LONDON (ICIS)--A firmer connection is needed between the EU Green Deal and the bloc’s industrial strategy to support the competitiveness of its chemicals industry, according to executives in the European chemicals industry.
Rene Van Sloten, industrial policy advisor at Europe-wide trade group Cefic, emphasised the importance of this link to meet the EU's net-zero carbon dioxide (CO2) emissions, 2050 environmental targets.
“There are opportunities [for chemicals in the Green Deal] but in order for European industry to benefit from this it needs to develop solutions for all these problems, not importing solutions from other parts of the world,” said Van Sloten.
He estimated that the chemicals industry would require annual investments between €17-27bn, depending on the level of ambition of making sustainable production a reality.
“We need to keep Europe attractive as investment location. If it is not attractive, other regions will compete for investment, so we need to make sure framework is there,” he said.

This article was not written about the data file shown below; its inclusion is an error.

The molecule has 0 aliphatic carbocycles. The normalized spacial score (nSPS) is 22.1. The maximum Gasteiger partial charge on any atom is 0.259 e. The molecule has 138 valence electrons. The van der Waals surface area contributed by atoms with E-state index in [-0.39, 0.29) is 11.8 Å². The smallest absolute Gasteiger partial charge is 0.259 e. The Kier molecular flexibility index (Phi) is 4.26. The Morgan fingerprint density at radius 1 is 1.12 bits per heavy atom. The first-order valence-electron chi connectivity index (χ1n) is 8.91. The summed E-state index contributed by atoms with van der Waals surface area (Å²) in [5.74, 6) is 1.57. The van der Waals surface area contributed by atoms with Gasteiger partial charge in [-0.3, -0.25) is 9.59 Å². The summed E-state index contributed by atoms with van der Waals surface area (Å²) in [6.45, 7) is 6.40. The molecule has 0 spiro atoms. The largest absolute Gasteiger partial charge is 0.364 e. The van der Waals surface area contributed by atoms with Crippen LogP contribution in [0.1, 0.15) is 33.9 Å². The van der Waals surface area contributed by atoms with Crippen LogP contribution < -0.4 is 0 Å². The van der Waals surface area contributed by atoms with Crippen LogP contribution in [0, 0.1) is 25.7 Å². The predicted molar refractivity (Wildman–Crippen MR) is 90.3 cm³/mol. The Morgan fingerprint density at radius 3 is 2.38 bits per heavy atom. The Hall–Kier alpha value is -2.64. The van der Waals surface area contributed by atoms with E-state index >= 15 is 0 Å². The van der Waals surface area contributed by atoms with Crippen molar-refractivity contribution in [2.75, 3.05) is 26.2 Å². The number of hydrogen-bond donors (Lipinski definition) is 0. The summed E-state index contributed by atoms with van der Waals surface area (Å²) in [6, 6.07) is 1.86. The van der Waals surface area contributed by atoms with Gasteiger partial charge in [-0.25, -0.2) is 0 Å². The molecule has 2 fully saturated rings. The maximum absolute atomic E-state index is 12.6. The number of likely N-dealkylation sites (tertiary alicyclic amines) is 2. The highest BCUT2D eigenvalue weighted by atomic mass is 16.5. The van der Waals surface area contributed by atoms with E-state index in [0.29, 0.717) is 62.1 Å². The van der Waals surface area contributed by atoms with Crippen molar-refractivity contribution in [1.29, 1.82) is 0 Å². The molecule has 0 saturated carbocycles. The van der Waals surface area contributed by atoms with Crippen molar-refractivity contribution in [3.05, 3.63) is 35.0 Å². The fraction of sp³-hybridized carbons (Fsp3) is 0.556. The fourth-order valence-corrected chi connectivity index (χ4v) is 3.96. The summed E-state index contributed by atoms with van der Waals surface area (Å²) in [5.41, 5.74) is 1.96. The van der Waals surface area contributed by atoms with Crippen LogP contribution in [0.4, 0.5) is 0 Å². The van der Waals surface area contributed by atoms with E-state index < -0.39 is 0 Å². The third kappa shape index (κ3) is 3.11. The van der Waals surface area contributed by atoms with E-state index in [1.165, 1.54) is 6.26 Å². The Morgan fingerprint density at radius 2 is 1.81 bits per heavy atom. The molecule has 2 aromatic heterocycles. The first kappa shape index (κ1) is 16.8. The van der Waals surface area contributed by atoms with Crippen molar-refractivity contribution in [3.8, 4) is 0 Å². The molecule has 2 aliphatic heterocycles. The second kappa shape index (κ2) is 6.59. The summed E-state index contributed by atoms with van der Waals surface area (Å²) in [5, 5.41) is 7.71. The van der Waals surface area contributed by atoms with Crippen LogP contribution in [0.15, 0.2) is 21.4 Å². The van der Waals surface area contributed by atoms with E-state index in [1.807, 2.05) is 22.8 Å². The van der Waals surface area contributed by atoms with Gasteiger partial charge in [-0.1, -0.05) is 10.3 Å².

Dennis Kredler, director for EU Affairs at US chemicals major Dow, which runs large production facilities in the region, said that the EU's chemicals industry has the potential to become a “game changer”.
He added that, however, any innovation in the industry would depend on public and private funding, something he considered to be challenging due to what he described as unstable regulatory landscape.
“Investment needs as much predictability as possible. You could argue that there is a lot of predictability, many companies in this industry are putting investment plans in place to achieve these outcomes," said Kredler.
"The challenge is that practically our entire regulatory framework [is currently] under review."
The EU has stated it aims to renew and upgrade its Reach chemicals regulatory framework, already the strictest in the world; chemicals producers often complain its implementation adds red-tape and a financial burden on their operations.
With issues as diverse yet important as climate change, plant permits, chemicals management, and the circular economy all vying for attention, a unified industrial strategy would help connect the dots and provide a clear path forwards.
Van Sloten and Kredler were speaking earlier this week at Cefic-organised event titled 'Beyond European economic recovery: How can industry support Europe’s competitive sustainability?'